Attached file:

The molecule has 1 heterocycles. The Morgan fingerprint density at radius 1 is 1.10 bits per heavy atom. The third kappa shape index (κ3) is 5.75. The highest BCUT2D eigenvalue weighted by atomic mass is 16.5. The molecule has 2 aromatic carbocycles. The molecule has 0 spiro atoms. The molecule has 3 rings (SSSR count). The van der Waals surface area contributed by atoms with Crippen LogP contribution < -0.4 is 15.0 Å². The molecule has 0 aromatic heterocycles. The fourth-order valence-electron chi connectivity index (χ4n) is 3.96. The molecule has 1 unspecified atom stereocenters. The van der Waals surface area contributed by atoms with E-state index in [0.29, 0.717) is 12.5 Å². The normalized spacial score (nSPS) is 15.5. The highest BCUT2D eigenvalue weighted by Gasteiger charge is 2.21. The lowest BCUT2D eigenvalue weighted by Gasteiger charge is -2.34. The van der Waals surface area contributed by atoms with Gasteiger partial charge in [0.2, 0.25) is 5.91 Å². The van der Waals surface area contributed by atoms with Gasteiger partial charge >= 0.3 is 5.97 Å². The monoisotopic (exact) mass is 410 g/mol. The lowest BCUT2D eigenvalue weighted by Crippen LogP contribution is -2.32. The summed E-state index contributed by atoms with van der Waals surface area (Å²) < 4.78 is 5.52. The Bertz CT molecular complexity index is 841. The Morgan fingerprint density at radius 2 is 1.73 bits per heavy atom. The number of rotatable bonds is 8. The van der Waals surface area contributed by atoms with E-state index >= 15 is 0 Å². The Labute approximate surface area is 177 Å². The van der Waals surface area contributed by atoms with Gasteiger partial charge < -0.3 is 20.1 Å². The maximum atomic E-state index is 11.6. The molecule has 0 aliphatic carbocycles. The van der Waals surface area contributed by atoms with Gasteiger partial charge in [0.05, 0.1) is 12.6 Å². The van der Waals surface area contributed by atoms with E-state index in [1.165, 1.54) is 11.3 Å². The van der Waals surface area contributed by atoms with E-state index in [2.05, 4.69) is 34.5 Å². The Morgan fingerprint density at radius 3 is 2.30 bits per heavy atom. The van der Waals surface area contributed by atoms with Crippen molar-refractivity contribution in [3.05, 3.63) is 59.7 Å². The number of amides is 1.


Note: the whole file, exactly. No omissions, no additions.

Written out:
The molecule has 1 heterocycles. The Morgan fingerprint density at radius 1 is 1.10 bits per heavy atom. The third kappa shape index (κ3) is 5.75. The highest BCUT2D eigenvalue weighted by atomic mass is 16.5. The molecule has 2 aromatic carbocycles. The molecule has 0 spiro atoms. The molecule has 3 rings (SSSR count). The van der Waals surface area contributed by atoms with Crippen LogP contribution < -0.4 is 15.0 Å². The molecule has 0 aromatic heterocycles. The fourth-order valence-electron chi connectivity index (χ4n) is 3.96. The molecule has 1 unspecified atom stereocenters. The van der Waals surface area contributed by atoms with E-state index in [0.29, 0.717) is 12.5 Å². The normalized spacial score (nSPS) is 15.5. The highest BCUT2D eigenvalue weighted by Gasteiger charge is 2.21. The lowest BCUT2D eigenvalue weighted by Gasteiger charge is -2.34. The van der Waals surface area contributed by atoms with Gasteiger partial charge in [0.2, 0.25) is 5.91 Å². The van der Waals surface area contributed by atoms with Gasteiger partial charge >= 0.3 is 5.97 Å². The monoisotopic (exact) mass is 410 g/mol. The lowest BCUT2D eigenvalue weighted by Crippen LogP contribution is -2.32. The summed E-state index contributed by atoms with van der Waals surface area (Å²) < 4.78 is 5.52. The Bertz CT molecular complexity index is 841. The Morgan fingerprint density at radius 2 is 1.73 bits per heavy atom. The number of rotatable bonds is 8. The van der Waals surface area contributed by atoms with E-state index >= 15 is 0 Å². The Labute approximate surface area is 177 Å². The van der Waals surface area contributed by atoms with Gasteiger partial charge < -0.3 is 20.1 Å². The maximum atomic E-state index is 11.6. The molecule has 0 aliphatic carbocycles. The van der Waals surface area contributed by atoms with Gasteiger partial charge in [0.05, 0.1) is 12.6 Å². The van der Waals surface area contributed by atoms with E-state index in [1.165, 1.54) is 11.3 Å². The van der Waals surface area contributed by atoms with E-state index in [2.05, 4.69) is 34.5 Å². The Morgan fingerprint density at radius 3 is 2.30 bits per heavy atom. The van der Waals surface area contributed by atoms with Crippen molar-refractivity contribution in [3.05, 3.63) is 59.7 Å². The number of amides is 1.